What gaffs do you see in movies and on the TV that you roll your eyes at?
Several. One of them, I call the “instant death.” It's very hard to kill someone instantly, especially with a gun or a knife -- especially the guy who throws the knife across the room and it sticks the guy in the chest, and he falls down dead. Not going to happen. It's going to take hours, if not days, to die from a knife wound unless it hits something really, really vital and that's not likely. Same with a gun. Brain, heart or upper part of spinal cord, yeah, you can drop someone like a sack of potatoes. Short of that, they're going to bleed to death, or they're going to die of an infection.
How many times have you seen the guy shot, and he's written out of the script? Actually, what's going to happen is that he's going to be angry, and he's going to come after you. He's going to be bleeding, but now, he's going to take you with him.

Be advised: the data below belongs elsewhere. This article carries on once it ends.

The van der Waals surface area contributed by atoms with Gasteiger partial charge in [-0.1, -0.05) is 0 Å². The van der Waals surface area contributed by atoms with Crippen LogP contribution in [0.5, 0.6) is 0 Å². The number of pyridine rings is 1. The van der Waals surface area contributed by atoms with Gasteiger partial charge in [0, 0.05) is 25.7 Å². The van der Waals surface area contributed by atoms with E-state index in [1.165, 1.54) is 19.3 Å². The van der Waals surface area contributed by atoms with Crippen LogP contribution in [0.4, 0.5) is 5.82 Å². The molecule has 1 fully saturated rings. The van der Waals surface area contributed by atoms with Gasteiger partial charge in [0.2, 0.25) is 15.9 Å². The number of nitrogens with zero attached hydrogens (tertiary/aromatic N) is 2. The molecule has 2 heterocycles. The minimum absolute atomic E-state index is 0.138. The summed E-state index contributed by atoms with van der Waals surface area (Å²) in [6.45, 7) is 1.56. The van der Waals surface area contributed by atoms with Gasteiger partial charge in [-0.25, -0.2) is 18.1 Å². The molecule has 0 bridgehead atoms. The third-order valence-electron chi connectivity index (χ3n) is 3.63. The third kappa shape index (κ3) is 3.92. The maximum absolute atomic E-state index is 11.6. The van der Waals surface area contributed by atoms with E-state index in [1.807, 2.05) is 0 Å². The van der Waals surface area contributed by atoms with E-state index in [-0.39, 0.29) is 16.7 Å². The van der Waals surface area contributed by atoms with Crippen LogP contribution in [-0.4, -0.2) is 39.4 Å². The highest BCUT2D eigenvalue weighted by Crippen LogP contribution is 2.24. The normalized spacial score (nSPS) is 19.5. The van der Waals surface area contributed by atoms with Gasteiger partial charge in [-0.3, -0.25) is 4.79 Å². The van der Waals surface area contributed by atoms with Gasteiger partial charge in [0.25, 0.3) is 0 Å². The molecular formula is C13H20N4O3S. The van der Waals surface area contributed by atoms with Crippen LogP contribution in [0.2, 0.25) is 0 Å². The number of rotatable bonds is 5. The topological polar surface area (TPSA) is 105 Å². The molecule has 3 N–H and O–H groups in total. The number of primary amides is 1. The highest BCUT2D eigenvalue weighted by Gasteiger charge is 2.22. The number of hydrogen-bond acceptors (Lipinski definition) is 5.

The other thing is the “knockout punch.” You knock someone out, and they're written out of the script. In real life, think about the boxing matches you've seen. Guy gets knocked out and two minutes later, he's sitting on the stool in the corner saying it was a lucky punch. That's real life. If you knock someone out, they're unconscious for seconds or a very few minutes. They might be groggy for a few minutes, but after that, they're upset, and they're going to come after you. That doesn't happen in movies.
Monday, August 11, 2008
For the Writers Guild of America West, Denis Faye speaks to cardiologist D.P. Lyle who has a second career as an advisor to writers.